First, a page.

In Chicago, certain areas of the train tracks are lit on fire with gas-powered pumps to keep the movable parts of the switches from freezing in winter.
How do they do this at intersections and prevent car tires from being lit ablaze? Or are they not at intersections?
According to your article, these fires are used at switches in the track. You don’t have a switch and an intersection at the same place.
This. It’s the switch points (the moving parts) which need to be kept thawed; the heaters aren’t generally used on rails other than at switches – and, as noted, because they are movable, the railroads likely try to not ever have switches (and, thus, the heaters) located at grade (road) crossings.
Most of the switch heaters in Chicago have now been fitted with ones that blow hot air. The ones that go viral every January are at interlocking A-2, located on this embankment.
I think there are a few other places around the city, but most of Chicago has very few grade crossings. In the early 20th century, the city forced the railroads to elevate their tracks to reduce deaths from grade crossing accidents.
Prior to COVID, I’d take the BNSF Metra line in to work in downtown Chicago – that line approaches Chicago Union Station from the south.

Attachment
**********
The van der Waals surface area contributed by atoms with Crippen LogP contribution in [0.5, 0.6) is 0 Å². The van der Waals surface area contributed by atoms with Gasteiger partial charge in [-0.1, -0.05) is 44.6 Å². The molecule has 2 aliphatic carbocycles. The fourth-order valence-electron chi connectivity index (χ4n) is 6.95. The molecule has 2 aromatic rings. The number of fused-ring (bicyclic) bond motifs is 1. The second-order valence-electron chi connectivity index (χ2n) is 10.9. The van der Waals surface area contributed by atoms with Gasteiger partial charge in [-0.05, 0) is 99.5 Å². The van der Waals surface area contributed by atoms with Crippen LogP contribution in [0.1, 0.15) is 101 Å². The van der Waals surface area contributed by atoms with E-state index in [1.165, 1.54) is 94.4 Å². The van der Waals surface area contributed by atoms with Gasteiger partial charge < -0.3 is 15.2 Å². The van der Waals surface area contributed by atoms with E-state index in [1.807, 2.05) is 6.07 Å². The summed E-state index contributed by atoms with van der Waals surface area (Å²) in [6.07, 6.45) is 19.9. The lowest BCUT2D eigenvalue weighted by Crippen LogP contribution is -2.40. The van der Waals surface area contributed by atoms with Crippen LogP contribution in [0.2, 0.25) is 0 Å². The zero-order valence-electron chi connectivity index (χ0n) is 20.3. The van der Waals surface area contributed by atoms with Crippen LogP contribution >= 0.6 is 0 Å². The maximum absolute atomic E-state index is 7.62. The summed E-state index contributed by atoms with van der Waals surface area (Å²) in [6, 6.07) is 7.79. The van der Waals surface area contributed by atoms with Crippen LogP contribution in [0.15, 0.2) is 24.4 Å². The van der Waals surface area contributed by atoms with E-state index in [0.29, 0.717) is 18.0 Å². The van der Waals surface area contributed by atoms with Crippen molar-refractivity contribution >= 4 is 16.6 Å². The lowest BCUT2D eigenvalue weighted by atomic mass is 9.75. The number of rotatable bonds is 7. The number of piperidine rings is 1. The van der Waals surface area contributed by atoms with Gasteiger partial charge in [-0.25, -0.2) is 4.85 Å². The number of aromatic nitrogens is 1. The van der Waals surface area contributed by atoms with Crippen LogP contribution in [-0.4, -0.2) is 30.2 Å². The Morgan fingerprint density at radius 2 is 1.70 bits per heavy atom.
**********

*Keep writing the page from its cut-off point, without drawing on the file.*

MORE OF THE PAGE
The area south of Union Station has dozens of tracks, and dozens of switches, many of which still use the flame heaters in the winter (or, at least, did as of a couple of years ago). Though those tracks are at ground level, they’re also in an area where no streets cross them.
OK - but what about the wooden railroad ties at the switches? Why aren’t they set on fire?
It seems that a creosoted tie would burn like the proverbial shingle factory.
And why don’t fusees (used to protect trains from rear-end collisions) set the ties on fire?
I’ve seen an increasing number of concrete ties, so perhaps that’s what’s in place at these switches?
Old-style ties might be wood infused with creosote, but they’re also big. There’s not much surface area for their volume. It’s a lot harder to light a big fat log or tie than small twigs.
Concrete ties are not very common in the Chicago region; in fact, US railroads have in general not had particularly cost-effective results from them.
The gas jets used for these switches are pointed pretty specifically at the rails. They’re not just bonfires built on the right-of-way. Metra says, though, that a few ties do get scorched and need to be replaced each year.
Is the track in these areas bolted track or CWR (welded rail)? I wonder if thermal expansion causes any problems? Switch points have some fairly close tolerances. It didn’t look like the trains in the video were running at restricted speeds.
Even where concrete ties are common, complicated switches still tend to use wood ties because they’re easier to build. Also, warm air rises, so most of the heat is going up and away from the ties.
Part of the reason they’re doing it is to combat thermal contraction of the rails in cold weather (which exerts tension on the tracks and can pull joints apart)